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Firefighters from other provinces and military prepare to help battle BC blazes

The RCMP investigation into the cause of the fire that destroyed most of the Village of Lytton is still in its early stages.
FILE PHOTO: A controlled burn. By Eric Thompson

Help is close at hand for exhausted B.C. firefighters.

During a Sunday news briefing on the situation in the province, the BC Wildfire Service's Cliff Chapman said 100 out-of-province personnel are due to arrive in Abbotsford Monday. They will be screened for COVID-19 and then deployed to where they are needed.

The federal government is also working to have military personnel ready to go.

“They've moved or they're in the process of moving 350 individuals, ground troops, into Edmonton in support of the potential for B.C. to need those ground resources," Chapman said.

"Additional to that, we are in the process of locking in some aircraft, whether that be the Hercules aircraft, and as well some rotary wing aircraft to support the movement of our people so that we can move our own staff around the province as fires escalate potentially. So [we're] hopeful to see those resources arriving in B.C. this week."

The RCMP investigation into the cause of the fire that destroyed most of the Village of Lytton is still in its early stages.

“The RCMP is working with the BC Wildfire Service to try and determine the cause and origin of the fire,” said Dawn Roberts, the director in charge for BC RCMP Communications.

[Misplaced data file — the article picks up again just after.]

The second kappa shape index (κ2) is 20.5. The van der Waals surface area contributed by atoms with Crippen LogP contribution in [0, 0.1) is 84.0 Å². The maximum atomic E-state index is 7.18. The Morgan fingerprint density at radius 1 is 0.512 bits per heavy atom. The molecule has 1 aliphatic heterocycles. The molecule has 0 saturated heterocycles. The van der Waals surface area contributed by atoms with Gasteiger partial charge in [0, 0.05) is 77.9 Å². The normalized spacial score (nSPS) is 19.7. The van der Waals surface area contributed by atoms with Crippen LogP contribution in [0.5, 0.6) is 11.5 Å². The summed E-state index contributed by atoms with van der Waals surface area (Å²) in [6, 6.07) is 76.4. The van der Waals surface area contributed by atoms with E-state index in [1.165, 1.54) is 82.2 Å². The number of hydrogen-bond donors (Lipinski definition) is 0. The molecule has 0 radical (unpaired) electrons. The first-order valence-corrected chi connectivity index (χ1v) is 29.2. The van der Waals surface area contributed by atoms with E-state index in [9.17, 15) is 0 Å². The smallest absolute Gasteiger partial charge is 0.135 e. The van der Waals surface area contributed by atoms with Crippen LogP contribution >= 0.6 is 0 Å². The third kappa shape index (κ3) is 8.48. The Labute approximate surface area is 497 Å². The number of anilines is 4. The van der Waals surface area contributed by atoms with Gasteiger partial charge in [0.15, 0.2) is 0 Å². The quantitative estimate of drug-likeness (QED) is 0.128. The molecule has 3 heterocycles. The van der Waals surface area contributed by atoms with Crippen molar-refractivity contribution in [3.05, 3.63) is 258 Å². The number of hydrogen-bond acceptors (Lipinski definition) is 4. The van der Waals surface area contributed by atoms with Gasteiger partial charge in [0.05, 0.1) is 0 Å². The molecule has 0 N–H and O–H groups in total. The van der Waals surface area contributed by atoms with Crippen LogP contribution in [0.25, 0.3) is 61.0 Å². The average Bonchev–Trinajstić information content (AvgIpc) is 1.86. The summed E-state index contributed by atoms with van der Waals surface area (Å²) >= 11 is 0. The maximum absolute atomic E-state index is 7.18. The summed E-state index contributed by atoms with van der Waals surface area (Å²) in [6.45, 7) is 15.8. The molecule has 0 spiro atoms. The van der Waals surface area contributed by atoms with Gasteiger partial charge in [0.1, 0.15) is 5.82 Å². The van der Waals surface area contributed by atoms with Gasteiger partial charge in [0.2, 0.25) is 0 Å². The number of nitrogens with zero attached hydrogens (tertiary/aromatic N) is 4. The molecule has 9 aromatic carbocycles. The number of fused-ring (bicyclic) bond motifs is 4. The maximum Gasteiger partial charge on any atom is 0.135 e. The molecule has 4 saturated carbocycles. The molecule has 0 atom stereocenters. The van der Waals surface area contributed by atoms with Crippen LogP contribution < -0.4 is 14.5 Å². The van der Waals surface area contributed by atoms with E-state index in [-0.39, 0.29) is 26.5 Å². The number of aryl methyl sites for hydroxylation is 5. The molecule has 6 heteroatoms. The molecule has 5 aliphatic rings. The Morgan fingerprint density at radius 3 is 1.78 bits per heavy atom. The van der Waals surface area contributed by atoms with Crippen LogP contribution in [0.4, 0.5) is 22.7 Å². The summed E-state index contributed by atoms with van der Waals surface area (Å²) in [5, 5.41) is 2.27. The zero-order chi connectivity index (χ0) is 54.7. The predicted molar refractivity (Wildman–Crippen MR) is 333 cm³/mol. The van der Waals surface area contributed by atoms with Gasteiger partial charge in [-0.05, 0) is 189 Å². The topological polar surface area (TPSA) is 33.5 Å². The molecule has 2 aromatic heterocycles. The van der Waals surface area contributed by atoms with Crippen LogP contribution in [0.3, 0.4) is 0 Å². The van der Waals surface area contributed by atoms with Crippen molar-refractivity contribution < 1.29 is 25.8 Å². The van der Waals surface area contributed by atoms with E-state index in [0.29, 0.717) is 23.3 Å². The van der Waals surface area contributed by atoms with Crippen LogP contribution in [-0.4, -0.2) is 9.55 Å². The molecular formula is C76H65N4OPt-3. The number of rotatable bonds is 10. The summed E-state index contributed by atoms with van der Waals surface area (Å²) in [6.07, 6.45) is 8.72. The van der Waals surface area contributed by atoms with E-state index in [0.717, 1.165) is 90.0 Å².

“The investigation is a priority, and remains active and ongoing. We have no timeline on how long it will take, but it will be thorough, and we ask for everyone's patience to allow the investigators time and space in order to determine the facts.”

Roberts did confirm investigators have connected with CN and CP, and railway officials indicated they would support and assist where possible. She did not confirm if rail crew members had been interviewed yet.

Roberts also addressed the situation for residents who have said they want to be allowed back into Lytton to assess the damage, or check on livestock and pets they left behind.

“The area has been continually assessed with respect to access, and there are still significant and ongoing safety and environmental hazards. We are working very closely with the Thompson-Nicola Regional District and BC Wildfire Service around decisions relating to access. There are a number of agencies in the area assessing things like safety hazards and damage or repair to critical infrastructure,” said Roberts.

“They are equipped with protective gear and they're specially trained in the areas of search and recovery so we do ask for your continued patience with respect to any road closures or checkpoints that are in place at this time.”

There is no update on when Highway 1 will be reopened through the Fraser Canyon.